PTC

Monday Musings #18 – Effective Communication

Originally Posted January 2011

For the past few summers, I’ve been attending week long workshops in Miami at the Principal’s Training Center.

Communication

Each workshop has been incredibly rewarding, interesting, and enriching.  I also find myself making new friends and building a list of colleagues I hope to have the opportunity of working with at some point in the future.

Dan Kerr, the Middle School Vice-Principal at the Shanghai Community International School, is one of these great leaders.  Throughout the year, Dan has graciously included me in “Monday Musings”, a weekly email to his colleagues relating to a variety of educational thoughts, ideas, articles, or podcasts.  In Saudi Arabia, Monday marks the middle of the work week, and I find myself looking forward to hearing what Dan has to share.  As a teacher, leader, collaborator, and community member, Dan’s message on communication is essential reading.  Here’s what Dan shared with his faculty this week ….

After spending the last few weeks reflecting on the mistakes that I’ve made over the last few months, and the many “do-over” moments that I wish I had back, I have come to an interesting conclusion. Almost every single issue, problem, regret, and misstep that I can think of could have easily been avoided had I communicated more effectively. So this week I want to talk about the benefits and beauty of…………….. Effective Communication.

    The truly interesting part of this realization is that in many instances I actually thought I had communicated effectively. The problem was that I was making assumptions and taking things for granted, which in a large school like ours, having to deal with students, faculty, parents and the surrounding community, becomes problematic. Just having said the words, or sent an E-mail, or relied on someone else to deliver some news isn’t enough………..the magic lies in the follow up and the feedback!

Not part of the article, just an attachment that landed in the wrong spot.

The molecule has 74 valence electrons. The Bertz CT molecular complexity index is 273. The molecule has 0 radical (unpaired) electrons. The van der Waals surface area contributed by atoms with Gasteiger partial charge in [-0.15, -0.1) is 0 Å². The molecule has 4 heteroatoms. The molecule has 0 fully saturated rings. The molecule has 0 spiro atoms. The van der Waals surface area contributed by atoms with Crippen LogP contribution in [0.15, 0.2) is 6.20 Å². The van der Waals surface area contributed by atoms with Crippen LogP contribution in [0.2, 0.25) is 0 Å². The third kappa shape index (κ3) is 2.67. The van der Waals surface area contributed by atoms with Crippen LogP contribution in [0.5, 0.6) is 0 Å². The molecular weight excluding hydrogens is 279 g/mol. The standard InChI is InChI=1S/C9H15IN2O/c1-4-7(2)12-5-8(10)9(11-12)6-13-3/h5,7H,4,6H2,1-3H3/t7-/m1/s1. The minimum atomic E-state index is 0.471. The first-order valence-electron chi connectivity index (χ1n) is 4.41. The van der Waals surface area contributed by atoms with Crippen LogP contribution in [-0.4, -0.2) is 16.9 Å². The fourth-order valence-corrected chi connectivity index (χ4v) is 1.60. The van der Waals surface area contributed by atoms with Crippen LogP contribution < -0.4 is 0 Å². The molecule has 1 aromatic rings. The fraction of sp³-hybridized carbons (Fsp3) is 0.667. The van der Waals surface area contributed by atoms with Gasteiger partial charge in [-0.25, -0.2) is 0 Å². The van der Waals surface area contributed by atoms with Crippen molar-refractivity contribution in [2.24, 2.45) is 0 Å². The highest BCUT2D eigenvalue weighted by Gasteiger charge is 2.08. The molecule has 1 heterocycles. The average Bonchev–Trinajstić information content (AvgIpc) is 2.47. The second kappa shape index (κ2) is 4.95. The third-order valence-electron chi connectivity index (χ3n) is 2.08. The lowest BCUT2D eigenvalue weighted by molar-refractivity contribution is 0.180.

The other part to this that is often overlooked, is that effective communication is a two way street. Not only is it important to say what we really need to say clearly and concisely, we also need to speak up when we don’t understand or feel confused. Listening is very underrated in my opinion and a skill that needs to be taken seriously. I know of a few schools that have spent a large portion of their PD budget on Active Listening consultants, or workshops that focus on pausing, paraphrasing, presuming positive intent, and strategies that allow you to really HEAR what someone is saying.
    
     Miscommunication has many facets and can strike in a number of different ways. Think of the messages we send out with our body language or the tone of our voice. Communicating effectively is a full time job that encompasses all that we do, in every aspect of our lives. Just think of the problems and stress that we all could have avoided had we been a little bit better at communicating with each other. 

    There’s another part to this as well, that for me is the most essential. The old adage, “It’s not WHAT you say, but HOW you say it!” I read a wonderful quote the other day by Carl Buechner that says, “they may forget what you said, but they will never forget how you made them feel.” A goal of mine for second semester is to become a better communicator and I am challenging you all to take a good look at how well you communicate with your students, your colleagues or the parent community. I think if we look deeply enough we can all find ways to improve, and together we can make our school a better place for everyone. Have a fantastic week and remember to be great for your students and to effectively communicate with each other!